How long down is too much?

Discussion in 'Cattle' started by dcs13, Mar 12, 2005.

  1. dcs13

    dcs13 Member

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    Reference my other thread about using "Bute" for the chronic founder condition:
    This heifer never should have made it this far. She's 2 now. She was a difficult birth and I think she was oxygen deprived and was a "dumb calf". We had to feed her as she failed to nurse in the first 24 hours. Well, we finally taught her to nurse and she's made it this far.
    We decided to withdraw the "bute" as it was not improving her condition. She has a lot of joint pain in the front due to the founder. We noticed yesterday her grazing, but today she is just laying around. She got up to feed this morning , but was in obvious pain.
    My question is this: If she continues to eat and get up occaisionally, how long should I let this ride ? While laying down, she doesn't show any pain. At what point do you say, thats enough and put her down ?
    I was hoping to keep her until April 8th and take her to the packer then, but I want to do the right thing.
     
  2. DaleK

    DaleK Well-Known Member

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    If an animal is in pain and not improving, you put it down as soon as you determine that it isn't improving, or that there isn't much likelihood of improvement.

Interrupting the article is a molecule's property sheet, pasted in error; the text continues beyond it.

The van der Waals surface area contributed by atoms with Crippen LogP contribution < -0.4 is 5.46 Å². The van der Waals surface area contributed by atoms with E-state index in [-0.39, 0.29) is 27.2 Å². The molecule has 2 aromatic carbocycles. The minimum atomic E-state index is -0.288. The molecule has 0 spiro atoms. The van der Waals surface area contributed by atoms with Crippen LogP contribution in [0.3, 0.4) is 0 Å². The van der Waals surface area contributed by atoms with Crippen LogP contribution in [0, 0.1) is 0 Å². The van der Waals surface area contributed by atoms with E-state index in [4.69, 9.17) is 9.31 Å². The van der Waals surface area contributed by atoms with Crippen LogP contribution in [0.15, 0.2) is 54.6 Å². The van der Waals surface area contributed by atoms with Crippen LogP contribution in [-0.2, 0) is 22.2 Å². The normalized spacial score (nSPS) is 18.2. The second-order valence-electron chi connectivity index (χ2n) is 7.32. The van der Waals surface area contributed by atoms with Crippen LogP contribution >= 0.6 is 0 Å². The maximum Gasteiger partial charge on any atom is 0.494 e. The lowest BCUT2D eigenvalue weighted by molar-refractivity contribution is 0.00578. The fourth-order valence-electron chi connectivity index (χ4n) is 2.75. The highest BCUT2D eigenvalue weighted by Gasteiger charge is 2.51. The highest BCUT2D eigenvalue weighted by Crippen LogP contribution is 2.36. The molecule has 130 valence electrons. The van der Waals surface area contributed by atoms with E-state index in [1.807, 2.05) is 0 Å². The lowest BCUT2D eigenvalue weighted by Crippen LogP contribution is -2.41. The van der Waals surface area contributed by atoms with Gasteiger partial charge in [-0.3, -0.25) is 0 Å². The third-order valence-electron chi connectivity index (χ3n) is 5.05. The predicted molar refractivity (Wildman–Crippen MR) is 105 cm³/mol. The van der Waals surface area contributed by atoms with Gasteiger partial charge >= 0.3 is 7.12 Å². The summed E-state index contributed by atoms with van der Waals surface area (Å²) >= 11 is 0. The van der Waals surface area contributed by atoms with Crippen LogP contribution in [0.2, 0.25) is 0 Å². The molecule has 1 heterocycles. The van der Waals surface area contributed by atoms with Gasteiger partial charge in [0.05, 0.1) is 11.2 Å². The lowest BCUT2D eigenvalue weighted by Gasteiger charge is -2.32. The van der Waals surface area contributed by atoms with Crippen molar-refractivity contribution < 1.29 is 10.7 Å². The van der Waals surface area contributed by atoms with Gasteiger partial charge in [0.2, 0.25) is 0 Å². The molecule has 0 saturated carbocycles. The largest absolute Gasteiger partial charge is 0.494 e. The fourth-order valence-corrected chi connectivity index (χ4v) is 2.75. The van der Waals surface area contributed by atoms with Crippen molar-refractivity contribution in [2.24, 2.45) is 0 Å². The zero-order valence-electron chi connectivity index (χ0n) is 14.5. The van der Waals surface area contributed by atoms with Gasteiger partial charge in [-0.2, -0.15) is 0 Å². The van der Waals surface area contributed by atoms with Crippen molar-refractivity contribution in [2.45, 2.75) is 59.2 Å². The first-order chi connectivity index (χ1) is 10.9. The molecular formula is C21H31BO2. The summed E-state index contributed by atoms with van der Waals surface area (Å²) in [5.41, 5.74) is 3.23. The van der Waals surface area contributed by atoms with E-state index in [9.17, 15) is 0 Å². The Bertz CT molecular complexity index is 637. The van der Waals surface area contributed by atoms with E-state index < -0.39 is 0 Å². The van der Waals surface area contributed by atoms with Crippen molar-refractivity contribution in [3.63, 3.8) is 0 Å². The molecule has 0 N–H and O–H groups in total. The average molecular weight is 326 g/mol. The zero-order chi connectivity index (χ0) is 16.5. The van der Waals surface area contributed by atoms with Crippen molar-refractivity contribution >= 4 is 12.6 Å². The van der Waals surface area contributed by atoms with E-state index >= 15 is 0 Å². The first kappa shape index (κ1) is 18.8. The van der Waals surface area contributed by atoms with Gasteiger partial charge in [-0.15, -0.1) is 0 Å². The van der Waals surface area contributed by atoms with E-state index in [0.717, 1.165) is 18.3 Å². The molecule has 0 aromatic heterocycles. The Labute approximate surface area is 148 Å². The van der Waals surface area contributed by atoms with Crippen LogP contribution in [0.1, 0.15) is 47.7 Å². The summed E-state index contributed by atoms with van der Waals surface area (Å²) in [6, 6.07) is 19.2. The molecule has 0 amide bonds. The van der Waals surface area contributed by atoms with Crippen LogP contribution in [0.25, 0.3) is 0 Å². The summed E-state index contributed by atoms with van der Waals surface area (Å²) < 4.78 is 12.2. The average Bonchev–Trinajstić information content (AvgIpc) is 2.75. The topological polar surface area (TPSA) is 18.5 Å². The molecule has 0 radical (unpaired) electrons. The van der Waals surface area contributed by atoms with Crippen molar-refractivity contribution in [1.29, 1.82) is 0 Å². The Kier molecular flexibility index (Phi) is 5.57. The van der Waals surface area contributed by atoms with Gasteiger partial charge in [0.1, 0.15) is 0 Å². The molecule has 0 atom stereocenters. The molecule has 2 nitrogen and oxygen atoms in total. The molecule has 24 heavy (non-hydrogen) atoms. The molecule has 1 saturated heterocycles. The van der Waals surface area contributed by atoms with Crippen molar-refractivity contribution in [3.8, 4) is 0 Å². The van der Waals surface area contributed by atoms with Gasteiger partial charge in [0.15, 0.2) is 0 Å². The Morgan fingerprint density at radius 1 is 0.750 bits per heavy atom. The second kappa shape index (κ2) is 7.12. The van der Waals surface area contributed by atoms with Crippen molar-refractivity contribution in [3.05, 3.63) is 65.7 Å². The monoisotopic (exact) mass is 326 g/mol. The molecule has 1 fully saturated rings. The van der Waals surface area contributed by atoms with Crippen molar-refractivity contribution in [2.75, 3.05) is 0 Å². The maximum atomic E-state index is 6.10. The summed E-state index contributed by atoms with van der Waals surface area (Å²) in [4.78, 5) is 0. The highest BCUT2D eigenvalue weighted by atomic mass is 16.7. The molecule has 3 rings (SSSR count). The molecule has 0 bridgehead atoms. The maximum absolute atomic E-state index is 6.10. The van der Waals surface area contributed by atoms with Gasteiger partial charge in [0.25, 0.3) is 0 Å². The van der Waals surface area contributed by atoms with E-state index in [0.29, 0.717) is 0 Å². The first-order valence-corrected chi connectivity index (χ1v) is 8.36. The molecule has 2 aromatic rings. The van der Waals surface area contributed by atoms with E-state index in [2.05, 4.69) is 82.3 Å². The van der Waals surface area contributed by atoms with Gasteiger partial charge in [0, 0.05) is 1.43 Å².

3. dcs13

    dcs13 Member

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    Thats my issue. Since this is a "chronic" condition its not gonna get better, and I realize I will have to put her down. I was just hoping to make the 30 days so I could pack her.
    She wasn't too bad yesterday and grazed around fairly well. I guess the joints swelled from yesterday and today was the worst I have seen her, she barley got up all day..If she stays off her feet she feels ok.
    If she's as bad tommorow as she was today, I will take her monday and put her down (that stinks because she's really been my wifes "pasture princess"...THe wife really babied her and she's so tame)
    Thanks for your input.
     
  4. evermoor

    evermoor Well-Known Member

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    I've mentioned this before but I saved a similiar cdalf that was almost frozen to death. This calf had many many problems but she made it till darn near three before we butchereed her. She basically manuevered on her front knees in a kneeling position. If she stood it looked like those bad ricket cases. The hooves were like a foundered and twisted, requireing constant trimming to alleviate pressure. Maybe a hooftrimming can get her till her due date. BY the way it was lousy meat really tuff and gristly.
     
  5. JeffNY

    JeffNY Seeking Type

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    "BY the way it was lousy meat really tuff and gristly."


    Probably due to the stress
     
  6. dcs13

    dcs13 Member

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    We have been trimming her hooves over her lifetime. The farrier was here about 4 weeks ago and she had a trim then. The vet says the joints are her pain points because of the condition.
    When she walks she looks un-coordinated with her fronts, almost putting them one in front of the other.(like being knock-kneed)
    Shes standing this morning. I'll see what's going on today when I feed in a few hours.